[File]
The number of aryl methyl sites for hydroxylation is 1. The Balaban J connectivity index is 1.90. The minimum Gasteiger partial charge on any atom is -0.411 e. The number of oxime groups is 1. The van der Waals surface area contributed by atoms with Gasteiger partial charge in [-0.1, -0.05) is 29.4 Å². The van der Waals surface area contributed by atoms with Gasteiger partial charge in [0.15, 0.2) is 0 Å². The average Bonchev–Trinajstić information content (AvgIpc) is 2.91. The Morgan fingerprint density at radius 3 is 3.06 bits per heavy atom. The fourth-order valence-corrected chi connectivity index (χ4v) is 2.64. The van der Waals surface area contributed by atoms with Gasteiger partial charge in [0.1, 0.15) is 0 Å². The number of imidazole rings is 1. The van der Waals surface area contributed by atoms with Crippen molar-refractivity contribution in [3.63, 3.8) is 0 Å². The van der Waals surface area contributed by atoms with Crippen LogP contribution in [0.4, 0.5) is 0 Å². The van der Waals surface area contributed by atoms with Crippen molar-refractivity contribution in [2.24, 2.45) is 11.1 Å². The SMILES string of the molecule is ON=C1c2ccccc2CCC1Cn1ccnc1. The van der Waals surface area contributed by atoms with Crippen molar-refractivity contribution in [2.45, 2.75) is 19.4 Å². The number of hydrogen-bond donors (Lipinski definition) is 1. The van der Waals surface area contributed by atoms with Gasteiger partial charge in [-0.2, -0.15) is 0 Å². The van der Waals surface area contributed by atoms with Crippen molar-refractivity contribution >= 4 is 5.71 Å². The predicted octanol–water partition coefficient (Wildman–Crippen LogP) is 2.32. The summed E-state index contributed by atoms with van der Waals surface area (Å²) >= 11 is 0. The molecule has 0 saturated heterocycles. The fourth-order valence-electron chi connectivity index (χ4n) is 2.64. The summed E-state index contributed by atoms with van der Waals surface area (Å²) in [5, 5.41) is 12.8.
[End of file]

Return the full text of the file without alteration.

The number of aryl methyl sites for hydroxylation is 1. The Balaban J connectivity index is 1.90. The minimum Gasteiger partial charge on any atom is -0.411 e. The number of oxime groups is 1. The van der Waals surface area contributed by atoms with Gasteiger partial charge in [-0.1, -0.05) is 29.4 Å². The van der Waals surface area contributed by atoms with Gasteiger partial charge in [0.15, 0.2) is 0 Å². The average Bonchev–Trinajstić information content (AvgIpc) is 2.91. The Morgan fingerprint density at radius 3 is 3.06 bits per heavy atom. The fourth-order valence-corrected chi connectivity index (χ4v) is 2.64. The van der Waals surface area contributed by atoms with Gasteiger partial charge in [0.1, 0.15) is 0 Å². The number of imidazole rings is 1. The van der Waals surface area contributed by atoms with Crippen molar-refractivity contribution in [3.63, 3.8) is 0 Å². The van der Waals surface area contributed by atoms with Crippen LogP contribution in [0.4, 0.5) is 0 Å². The van der Waals surface area contributed by atoms with Crippen molar-refractivity contribution in [2.24, 2.45) is 11.1 Å². The SMILES string of the molecule is ON=C1c2ccccc2CCC1Cn1ccnc1. The van der Waals surface area contributed by atoms with Crippen molar-refractivity contribution in [2.45, 2.75) is 19.4 Å². The number of hydrogen-bond donors (Lipinski definition) is 1. The van der Waals surface area contributed by atoms with Gasteiger partial charge in [-0.2, -0.15) is 0 Å². The van der Waals surface area contributed by atoms with Crippen molar-refractivity contribution >= 4 is 5.71 Å². The predicted octanol–water partition coefficient (Wildman–Crippen LogP) is 2.32. The summed E-state index contributed by atoms with van der Waals surface area (Å²) >= 11 is 0. The molecule has 0 saturated heterocycles. The fourth-order valence-electron chi connectivity index (χ4n) is 2.64. The summed E-state index contributed by atoms with van der Waals surface area (Å²) in [5, 5.41) is 12.8.